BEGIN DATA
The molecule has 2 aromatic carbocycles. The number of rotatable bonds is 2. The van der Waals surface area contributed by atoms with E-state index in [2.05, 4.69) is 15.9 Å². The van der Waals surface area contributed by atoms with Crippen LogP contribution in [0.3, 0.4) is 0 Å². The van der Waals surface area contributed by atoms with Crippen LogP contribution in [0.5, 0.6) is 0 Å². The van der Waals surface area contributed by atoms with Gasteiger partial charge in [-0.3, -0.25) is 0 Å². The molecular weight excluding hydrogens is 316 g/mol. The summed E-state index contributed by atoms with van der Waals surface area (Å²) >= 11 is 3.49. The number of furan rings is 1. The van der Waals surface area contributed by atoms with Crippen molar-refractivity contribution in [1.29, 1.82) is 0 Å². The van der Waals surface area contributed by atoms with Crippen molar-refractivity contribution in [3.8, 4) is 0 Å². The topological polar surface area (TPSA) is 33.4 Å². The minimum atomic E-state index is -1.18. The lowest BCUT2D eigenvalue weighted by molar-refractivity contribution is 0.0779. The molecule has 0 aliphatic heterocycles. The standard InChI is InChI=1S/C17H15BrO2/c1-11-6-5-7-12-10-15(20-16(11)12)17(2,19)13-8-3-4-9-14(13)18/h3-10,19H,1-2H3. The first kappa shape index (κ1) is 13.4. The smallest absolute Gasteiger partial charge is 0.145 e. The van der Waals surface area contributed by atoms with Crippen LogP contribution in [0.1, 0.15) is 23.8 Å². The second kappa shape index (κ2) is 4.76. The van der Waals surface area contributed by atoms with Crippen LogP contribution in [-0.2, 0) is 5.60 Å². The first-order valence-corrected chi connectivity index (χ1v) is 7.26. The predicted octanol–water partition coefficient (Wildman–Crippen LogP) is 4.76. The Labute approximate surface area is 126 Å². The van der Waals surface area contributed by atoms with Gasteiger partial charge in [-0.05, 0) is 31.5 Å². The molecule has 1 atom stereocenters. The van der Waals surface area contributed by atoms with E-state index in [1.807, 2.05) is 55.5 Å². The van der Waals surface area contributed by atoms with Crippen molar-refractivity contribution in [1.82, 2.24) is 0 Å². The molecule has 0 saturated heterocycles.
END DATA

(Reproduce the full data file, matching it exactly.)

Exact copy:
The molecule has 2 aromatic carbocycles. The number of rotatable bonds is 2. The van der Waals surface area contributed by atoms with E-state index in [2.05, 4.69) is 15.9 Å². The van der Waals surface area contributed by atoms with Crippen LogP contribution in [0.3, 0.4) is 0 Å². The van der Waals surface area contributed by atoms with Crippen LogP contribution in [0.5, 0.6) is 0 Å². The van der Waals surface area contributed by atoms with Gasteiger partial charge in [-0.3, -0.25) is 0 Å². The molecular weight excluding hydrogens is 316 g/mol. The summed E-state index contributed by atoms with van der Waals surface area (Å²) >= 11 is 3.49. The number of furan rings is 1. The van der Waals surface area contributed by atoms with Crippen molar-refractivity contribution in [1.29, 1.82) is 0 Å². The van der Waals surface area contributed by atoms with Crippen molar-refractivity contribution in [3.8, 4) is 0 Å². The topological polar surface area (TPSA) is 33.4 Å². The minimum atomic E-state index is -1.18. The lowest BCUT2D eigenvalue weighted by molar-refractivity contribution is 0.0779. The molecule has 0 aliphatic heterocycles. The standard InChI is InChI=1S/C17H15BrO2/c1-11-6-5-7-12-10-15(20-16(11)12)17(2,19)13-8-3-4-9-14(13)18/h3-10,19H,1-2H3. The first kappa shape index (κ1) is 13.4. The smallest absolute Gasteiger partial charge is 0.145 e. The van der Waals surface area contributed by atoms with Crippen LogP contribution in [0.1, 0.15) is 23.8 Å². The second kappa shape index (κ2) is 4.76. The van der Waals surface area contributed by atoms with Crippen LogP contribution in [-0.2, 0) is 5.60 Å². The first-order valence-corrected chi connectivity index (χ1v) is 7.26. The predicted octanol–water partition coefficient (Wildman–Crippen LogP) is 4.76. The Labute approximate surface area is 126 Å². The van der Waals surface area contributed by atoms with Gasteiger partial charge in [-0.05, 0) is 31.5 Å². The molecule has 1 atom stereocenters. The van der Waals surface area contributed by atoms with E-state index in [1.807, 2.05) is 55.5 Å². The van der Waals surface area contributed by atoms with Crippen molar-refractivity contribution in [1.82, 2.24) is 0 Å². The molecule has 0 saturated heterocycles.